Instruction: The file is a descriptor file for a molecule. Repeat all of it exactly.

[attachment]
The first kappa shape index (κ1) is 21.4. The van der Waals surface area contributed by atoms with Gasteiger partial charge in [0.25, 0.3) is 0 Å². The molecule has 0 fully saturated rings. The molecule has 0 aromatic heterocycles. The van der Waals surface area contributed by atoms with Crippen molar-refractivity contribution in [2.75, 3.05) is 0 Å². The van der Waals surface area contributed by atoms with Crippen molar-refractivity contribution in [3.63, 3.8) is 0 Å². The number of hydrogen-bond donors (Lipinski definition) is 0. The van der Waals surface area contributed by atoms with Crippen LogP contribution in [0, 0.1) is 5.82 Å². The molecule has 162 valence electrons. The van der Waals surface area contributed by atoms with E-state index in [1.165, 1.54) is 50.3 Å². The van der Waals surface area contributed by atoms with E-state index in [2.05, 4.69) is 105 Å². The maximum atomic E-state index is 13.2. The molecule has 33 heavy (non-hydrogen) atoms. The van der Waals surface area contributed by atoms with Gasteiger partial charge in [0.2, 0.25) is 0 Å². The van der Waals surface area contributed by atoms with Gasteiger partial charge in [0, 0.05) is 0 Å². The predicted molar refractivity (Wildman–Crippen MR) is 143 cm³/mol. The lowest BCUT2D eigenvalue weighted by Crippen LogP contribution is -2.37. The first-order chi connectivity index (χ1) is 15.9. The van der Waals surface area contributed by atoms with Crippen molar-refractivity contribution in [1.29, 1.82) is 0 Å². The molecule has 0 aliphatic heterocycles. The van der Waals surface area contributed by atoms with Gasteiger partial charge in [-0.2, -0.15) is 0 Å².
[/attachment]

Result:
The first kappa shape index (κ1) is 21.4. The van der Waals surface area contributed by atoms with Gasteiger partial charge in [0.25, 0.3) is 0 Å². The molecule has 0 fully saturated rings. The molecule has 0 aromatic heterocycles. The van der Waals surface area contributed by atoms with Crippen molar-refractivity contribution in [2.75, 3.05) is 0 Å². The van der Waals surface area contributed by atoms with Crippen molar-refractivity contribution in [3.63, 3.8) is 0 Å². The number of hydrogen-bond donors (Lipinski definition) is 0. The van der Waals surface area contributed by atoms with Crippen LogP contribution in [0, 0.1) is 5.82 Å². The molecule has 162 valence electrons. The van der Waals surface area contributed by atoms with E-state index in [1.165, 1.54) is 50.3 Å². The van der Waals surface area contributed by atoms with E-state index in [2.05, 4.69) is 105 Å². The maximum atomic E-state index is 13.2. The molecule has 33 heavy (non-hydrogen) atoms. The van der Waals surface area contributed by atoms with Gasteiger partial charge in [0.2, 0.25) is 0 Å². The van der Waals surface area contributed by atoms with Gasteiger partial charge in [0, 0.05) is 0 Å². The predicted molar refractivity (Wildman–Crippen MR) is 143 cm³/mol. The lowest BCUT2D eigenvalue weighted by Crippen LogP contribution is -2.37. The first-order chi connectivity index (χ1) is 15.9. The van der Waals surface area contributed by atoms with Crippen molar-refractivity contribution in [1.29, 1.82) is 0 Å². The molecule has 0 aliphatic heterocycles. The van der Waals surface area contributed by atoms with Gasteiger partial charge in [-0.2, -0.15) is 0 Å².